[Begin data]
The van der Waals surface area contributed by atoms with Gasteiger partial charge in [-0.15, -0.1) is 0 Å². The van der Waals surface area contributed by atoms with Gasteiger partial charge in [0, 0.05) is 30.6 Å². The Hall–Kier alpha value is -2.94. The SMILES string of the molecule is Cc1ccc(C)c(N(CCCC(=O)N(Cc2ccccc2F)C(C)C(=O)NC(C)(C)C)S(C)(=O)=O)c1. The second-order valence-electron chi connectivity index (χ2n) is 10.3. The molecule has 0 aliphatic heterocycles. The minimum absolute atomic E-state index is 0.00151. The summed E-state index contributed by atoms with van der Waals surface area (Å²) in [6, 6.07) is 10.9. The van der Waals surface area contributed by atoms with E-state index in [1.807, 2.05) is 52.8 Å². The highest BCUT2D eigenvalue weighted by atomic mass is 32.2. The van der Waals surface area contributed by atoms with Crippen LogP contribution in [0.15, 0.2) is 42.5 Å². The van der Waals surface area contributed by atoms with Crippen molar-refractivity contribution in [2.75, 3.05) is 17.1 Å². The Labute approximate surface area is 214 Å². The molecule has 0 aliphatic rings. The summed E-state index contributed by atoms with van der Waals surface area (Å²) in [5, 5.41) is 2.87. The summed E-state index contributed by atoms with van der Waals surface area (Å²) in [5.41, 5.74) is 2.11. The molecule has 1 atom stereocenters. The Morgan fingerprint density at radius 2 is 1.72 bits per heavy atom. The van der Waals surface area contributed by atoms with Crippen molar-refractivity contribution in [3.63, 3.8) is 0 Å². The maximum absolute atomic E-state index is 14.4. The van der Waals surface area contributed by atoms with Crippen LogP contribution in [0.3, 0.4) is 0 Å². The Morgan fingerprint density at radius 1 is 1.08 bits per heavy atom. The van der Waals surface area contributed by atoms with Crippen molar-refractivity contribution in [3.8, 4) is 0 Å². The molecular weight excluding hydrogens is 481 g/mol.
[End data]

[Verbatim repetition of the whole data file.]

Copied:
The van der Waals surface area contributed by atoms with Gasteiger partial charge in [-0.15, -0.1) is 0 Å². The van der Waals surface area contributed by atoms with Gasteiger partial charge in [0, 0.05) is 30.6 Å². The Hall–Kier alpha value is -2.94. The SMILES string of the molecule is Cc1ccc(C)c(N(CCCC(=O)N(Cc2ccccc2F)C(C)C(=O)NC(C)(C)C)S(C)(=O)=O)c1. The second-order valence-electron chi connectivity index (χ2n) is 10.3. The molecule has 0 aliphatic heterocycles. The minimum absolute atomic E-state index is 0.00151. The summed E-state index contributed by atoms with van der Waals surface area (Å²) in [6, 6.07) is 10.9. The van der Waals surface area contributed by atoms with E-state index in [1.807, 2.05) is 52.8 Å². The highest BCUT2D eigenvalue weighted by atomic mass is 32.2. The van der Waals surface area contributed by atoms with Crippen LogP contribution in [0.15, 0.2) is 42.5 Å². The van der Waals surface area contributed by atoms with Crippen molar-refractivity contribution in [2.75, 3.05) is 17.1 Å². The Labute approximate surface area is 214 Å². The molecule has 0 aliphatic rings. The summed E-state index contributed by atoms with van der Waals surface area (Å²) in [5, 5.41) is 2.87. The summed E-state index contributed by atoms with van der Waals surface area (Å²) in [5.41, 5.74) is 2.11. The molecule has 1 atom stereocenters. The Morgan fingerprint density at radius 2 is 1.72 bits per heavy atom. The van der Waals surface area contributed by atoms with Crippen molar-refractivity contribution in [3.63, 3.8) is 0 Å². The maximum absolute atomic E-state index is 14.4. The van der Waals surface area contributed by atoms with Crippen LogP contribution in [0.3, 0.4) is 0 Å². The Morgan fingerprint density at radius 1 is 1.08 bits per heavy atom. The van der Waals surface area contributed by atoms with Crippen molar-refractivity contribution in [3.8, 4) is 0 Å². The molecular weight excluding hydrogens is 481 g/mol.